Grace of Monaco (PG)
Nicole Kidman, Tim Roth
DIRECTOR OLIVIER DAHAN
REVIEW MARK NAGLAZAS
Midway through Grace of Monaco, which recreates several crucial weeks in the life of the Oscar winner who abandoned a flourishing Hollywood career to marry into European royalty, the princess' mother tells her over the phone from Philadelphia: "You're not an actress any more."
After watching Nicole Kidman's excruciatingly inept performance as the star-turned-sovereign, I began to wonder if Mrs Kelly was actually referring to the woman playing her daughter, who has now become such a self-conscious, single-note actress, it's high time she thought about leaving the profession.
Kidman has the regal bearing, convinces as a woman in her early 30s (Princess Grace's age during the period covered by the film) and even manages a reasonably good French accent in those scenes in which her character sets out to win over Monaco's high-society matrons.
However, Kidman has become such an amateurish, one-dimensional performer who has taken to channelling the girly, breathy speaking style of Marilyn Monroe - it was once comic mode but now she does it in dramas - that a canny director would be reluctant to cast her in a school play.
The decline of Kidman, who was once justly acclaimed and a well-deserved Oscar winner, is doubly damaging for Grace of Monaco because she's playing an actress who must take on the biggest role of her life, as her greatest director and mentor Alfred Hitchcock (Roger Ashton-Griffiths) tells her.
The idea of the actress giving a performance for the good of Monaco during a period of political crisis is interesting. The problem is that Kidman cannot shift gears, she cannot suggest she is putting on a show the way, for instance, Cate Blanchett does in Blue Jasmine.
Most revealing is an unintentionally funny sequence when the man charged with turning Grace into a proper princess (Derek Jacobi) holds up a series of cards for her to project various emotions and yet every one of them looks the same.
Some of the critics who savaged Grace of Monaco when it opened the Cannes Film Festival last month let Kidman off the hook and suggested she survived the fiasco with her dignity intact. I beg to differ. It's Kidman's inability to bring dramatic weight to her performance that makes Grace of Monaco come off like a cheesy 1980s telemovie.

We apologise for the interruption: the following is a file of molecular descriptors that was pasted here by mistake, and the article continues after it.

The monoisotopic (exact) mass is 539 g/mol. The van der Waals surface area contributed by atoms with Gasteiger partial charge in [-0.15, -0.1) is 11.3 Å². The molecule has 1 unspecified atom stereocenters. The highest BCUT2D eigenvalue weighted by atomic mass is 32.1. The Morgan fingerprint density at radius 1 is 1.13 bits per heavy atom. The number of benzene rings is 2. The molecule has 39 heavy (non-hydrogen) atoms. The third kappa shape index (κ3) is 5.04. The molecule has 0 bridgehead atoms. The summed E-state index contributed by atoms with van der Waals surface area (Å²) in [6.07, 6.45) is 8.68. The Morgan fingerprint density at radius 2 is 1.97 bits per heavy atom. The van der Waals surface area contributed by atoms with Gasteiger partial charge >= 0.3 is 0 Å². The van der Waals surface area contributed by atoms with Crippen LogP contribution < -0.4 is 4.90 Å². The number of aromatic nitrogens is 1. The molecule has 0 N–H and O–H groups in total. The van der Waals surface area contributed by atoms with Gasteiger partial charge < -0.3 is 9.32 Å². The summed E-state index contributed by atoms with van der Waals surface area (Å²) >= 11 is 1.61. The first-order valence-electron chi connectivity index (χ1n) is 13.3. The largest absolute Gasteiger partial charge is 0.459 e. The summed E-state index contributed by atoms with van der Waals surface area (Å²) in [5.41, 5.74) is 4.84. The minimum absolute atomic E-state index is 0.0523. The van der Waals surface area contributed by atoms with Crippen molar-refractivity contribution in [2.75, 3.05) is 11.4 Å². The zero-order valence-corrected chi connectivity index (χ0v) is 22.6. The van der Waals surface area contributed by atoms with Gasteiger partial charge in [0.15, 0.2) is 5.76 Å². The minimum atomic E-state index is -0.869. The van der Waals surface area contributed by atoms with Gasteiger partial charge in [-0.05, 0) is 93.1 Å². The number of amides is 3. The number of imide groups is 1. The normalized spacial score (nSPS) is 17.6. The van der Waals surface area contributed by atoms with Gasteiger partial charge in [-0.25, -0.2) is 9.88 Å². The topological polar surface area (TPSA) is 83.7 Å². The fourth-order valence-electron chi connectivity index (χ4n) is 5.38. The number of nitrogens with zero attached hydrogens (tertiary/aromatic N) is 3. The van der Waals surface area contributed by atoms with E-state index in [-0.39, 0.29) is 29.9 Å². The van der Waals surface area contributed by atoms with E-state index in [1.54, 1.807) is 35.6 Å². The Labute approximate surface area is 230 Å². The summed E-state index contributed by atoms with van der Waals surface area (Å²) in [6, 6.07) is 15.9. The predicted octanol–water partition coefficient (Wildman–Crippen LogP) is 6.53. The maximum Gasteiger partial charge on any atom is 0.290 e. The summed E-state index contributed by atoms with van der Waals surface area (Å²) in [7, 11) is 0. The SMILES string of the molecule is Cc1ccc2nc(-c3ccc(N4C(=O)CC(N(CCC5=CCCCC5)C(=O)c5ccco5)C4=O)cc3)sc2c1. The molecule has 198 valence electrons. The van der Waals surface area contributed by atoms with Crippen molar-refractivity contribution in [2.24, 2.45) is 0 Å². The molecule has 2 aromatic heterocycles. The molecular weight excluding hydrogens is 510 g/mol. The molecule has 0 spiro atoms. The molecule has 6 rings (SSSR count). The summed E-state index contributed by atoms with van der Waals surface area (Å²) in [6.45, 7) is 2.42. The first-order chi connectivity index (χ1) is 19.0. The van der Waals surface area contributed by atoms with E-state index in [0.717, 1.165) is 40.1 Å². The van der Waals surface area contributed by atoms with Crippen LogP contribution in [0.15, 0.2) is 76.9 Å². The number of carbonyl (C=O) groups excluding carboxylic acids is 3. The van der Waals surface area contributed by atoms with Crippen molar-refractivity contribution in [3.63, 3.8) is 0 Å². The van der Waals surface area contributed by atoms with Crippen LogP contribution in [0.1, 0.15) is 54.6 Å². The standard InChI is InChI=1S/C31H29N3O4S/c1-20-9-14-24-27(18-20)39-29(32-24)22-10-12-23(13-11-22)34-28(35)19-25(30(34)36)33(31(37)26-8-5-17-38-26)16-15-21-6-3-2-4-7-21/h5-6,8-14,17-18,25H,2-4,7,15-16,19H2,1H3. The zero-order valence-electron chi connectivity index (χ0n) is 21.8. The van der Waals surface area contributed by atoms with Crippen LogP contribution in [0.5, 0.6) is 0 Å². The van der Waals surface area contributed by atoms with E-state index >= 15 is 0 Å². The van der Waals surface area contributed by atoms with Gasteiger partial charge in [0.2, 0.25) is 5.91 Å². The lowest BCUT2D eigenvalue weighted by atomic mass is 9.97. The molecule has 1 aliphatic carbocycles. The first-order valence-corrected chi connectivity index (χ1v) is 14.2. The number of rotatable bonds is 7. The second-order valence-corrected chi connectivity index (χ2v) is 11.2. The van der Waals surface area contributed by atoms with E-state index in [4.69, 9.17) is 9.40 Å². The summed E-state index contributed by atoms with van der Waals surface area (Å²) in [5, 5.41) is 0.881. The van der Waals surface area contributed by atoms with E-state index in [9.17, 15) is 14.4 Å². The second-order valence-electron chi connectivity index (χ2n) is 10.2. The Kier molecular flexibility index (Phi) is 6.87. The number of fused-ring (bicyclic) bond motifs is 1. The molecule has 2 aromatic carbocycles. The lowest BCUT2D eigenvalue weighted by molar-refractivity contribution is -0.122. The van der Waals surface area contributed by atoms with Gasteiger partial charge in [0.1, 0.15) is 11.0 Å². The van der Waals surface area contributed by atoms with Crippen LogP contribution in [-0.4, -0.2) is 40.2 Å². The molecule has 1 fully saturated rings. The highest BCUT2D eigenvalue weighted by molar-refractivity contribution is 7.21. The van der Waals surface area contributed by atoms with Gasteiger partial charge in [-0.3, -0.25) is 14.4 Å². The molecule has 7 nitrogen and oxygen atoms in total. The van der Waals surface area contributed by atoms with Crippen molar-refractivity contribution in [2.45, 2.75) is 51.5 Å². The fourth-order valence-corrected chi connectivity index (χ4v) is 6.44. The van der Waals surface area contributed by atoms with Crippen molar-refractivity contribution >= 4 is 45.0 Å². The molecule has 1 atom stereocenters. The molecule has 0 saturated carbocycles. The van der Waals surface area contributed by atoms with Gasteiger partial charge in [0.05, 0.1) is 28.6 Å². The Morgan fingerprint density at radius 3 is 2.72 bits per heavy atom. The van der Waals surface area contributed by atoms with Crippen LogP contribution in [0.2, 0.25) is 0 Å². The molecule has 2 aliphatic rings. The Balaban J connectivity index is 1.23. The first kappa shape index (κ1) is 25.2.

Director Olivier Dahan (La Vie en Rose) and his writer Arash Amel have come up with a pretty decent idea of centring the film on several turbulent months in 1963 when French president Charles de Gaulle was threatening to take away Monaco's independence because too many French citizens were taking advantage of the country's zero-tax policy.
According to the movie, which the filmmakers admit is "a fairytale" (that is, a mixture of fact and fiction), Princess Grace sacrificed a huge opportunity to once again work with Hitchcock on Marnie and a Hollywood career in order to embrace fully her role as the wife of Prince Rainier (Tim Roth) at a time when the country's sovereignty was being challenged.
In other words, Grace of Monaco is not a fully fledged biopic but, like The Queen and The King's Speech, deals with a moment of crisis that takes us to the essence of the personalities involved as well as recreate a fascinating piece of history (in this case with plenty of liberties).
Saving a privileged enclave that harbours tax exiles is never going to compare with rousing the people of Britain during World War II, as King George VI did in The King's Speech, but Dahan could have intermingled the personal and the political in such a way that we would feel for the young princess as she adapted to her role.
However, nothing gels because of the wayward direction, with the film wobbling badly between a sleek homage to the Master of Suspense, replete with a shot of Grace wearing Kim Novak's famous swirly bun in Vertigo, and a kooky, arty docu-drama, including scenes when Dahan's camera moves so close to Kidman's face it looks more like a surgeon looking through a magnifying glass during her latest round of facial improvements.
As terrible as much of the filmmaking is, Grace of Monaco might have survived if Kidman was not interchangeable with her waxen double in Madame Tussauds; if she could breathe life into Princess Grace to capture the struggle of an actress to learn a new part and take on a role that is more demanding than any she played in Hollywood.
Sadly, it seems, the only role Kidman can play with any conviction nowadays is the celebrity on the red carpet. All that requires is a smile and I'm not even sure this most joyless of actors can pull that off.